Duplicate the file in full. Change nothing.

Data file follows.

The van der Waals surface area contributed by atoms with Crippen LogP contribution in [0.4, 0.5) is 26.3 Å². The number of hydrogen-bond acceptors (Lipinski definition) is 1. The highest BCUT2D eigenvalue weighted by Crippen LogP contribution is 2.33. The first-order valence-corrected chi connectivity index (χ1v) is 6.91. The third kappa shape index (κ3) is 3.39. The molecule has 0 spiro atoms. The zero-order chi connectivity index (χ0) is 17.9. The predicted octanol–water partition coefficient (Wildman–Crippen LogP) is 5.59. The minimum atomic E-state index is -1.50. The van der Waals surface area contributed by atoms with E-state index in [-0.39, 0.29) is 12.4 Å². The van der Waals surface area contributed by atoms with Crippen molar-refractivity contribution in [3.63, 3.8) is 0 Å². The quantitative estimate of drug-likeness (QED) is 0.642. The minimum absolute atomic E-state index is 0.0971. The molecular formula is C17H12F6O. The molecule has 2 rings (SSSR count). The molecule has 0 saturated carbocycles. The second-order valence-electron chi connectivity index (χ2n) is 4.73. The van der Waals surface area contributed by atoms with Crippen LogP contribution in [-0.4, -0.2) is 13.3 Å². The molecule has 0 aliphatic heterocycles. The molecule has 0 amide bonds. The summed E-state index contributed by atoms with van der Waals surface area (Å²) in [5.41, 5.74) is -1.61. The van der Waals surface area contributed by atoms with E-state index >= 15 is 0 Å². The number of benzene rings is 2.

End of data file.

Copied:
The van der Waals surface area contributed by atoms with Crippen LogP contribution in [0.4, 0.5) is 26.3 Å². The number of hydrogen-bond acceptors (Lipinski definition) is 1. The highest BCUT2D eigenvalue weighted by Crippen LogP contribution is 2.33. The first-order valence-corrected chi connectivity index (χ1v) is 6.91. The third kappa shape index (κ3) is 3.39. The molecule has 0 spiro atoms. The zero-order chi connectivity index (χ0) is 17.9. The predicted octanol–water partition coefficient (Wildman–Crippen LogP) is 5.59. The minimum atomic E-state index is -1.50. The van der Waals surface area contributed by atoms with E-state index in [-0.39, 0.29) is 12.4 Å². The van der Waals surface area contributed by atoms with Crippen molar-refractivity contribution in [3.63, 3.8) is 0 Å². The quantitative estimate of drug-likeness (QED) is 0.642. The minimum absolute atomic E-state index is 0.0971. The molecular formula is C17H12F6O. The molecule has 2 rings (SSSR count). The molecule has 0 saturated carbocycles. The second-order valence-electron chi connectivity index (χ2n) is 4.73. The van der Waals surface area contributed by atoms with Crippen LogP contribution in [-0.4, -0.2) is 13.3 Å². The molecule has 0 aliphatic heterocycles. The molecule has 0 amide bonds. The summed E-state index contributed by atoms with van der Waals surface area (Å²) in [5.41, 5.74) is -1.61. The van der Waals surface area contributed by atoms with E-state index >= 15 is 0 Å². The number of benzene rings is 2.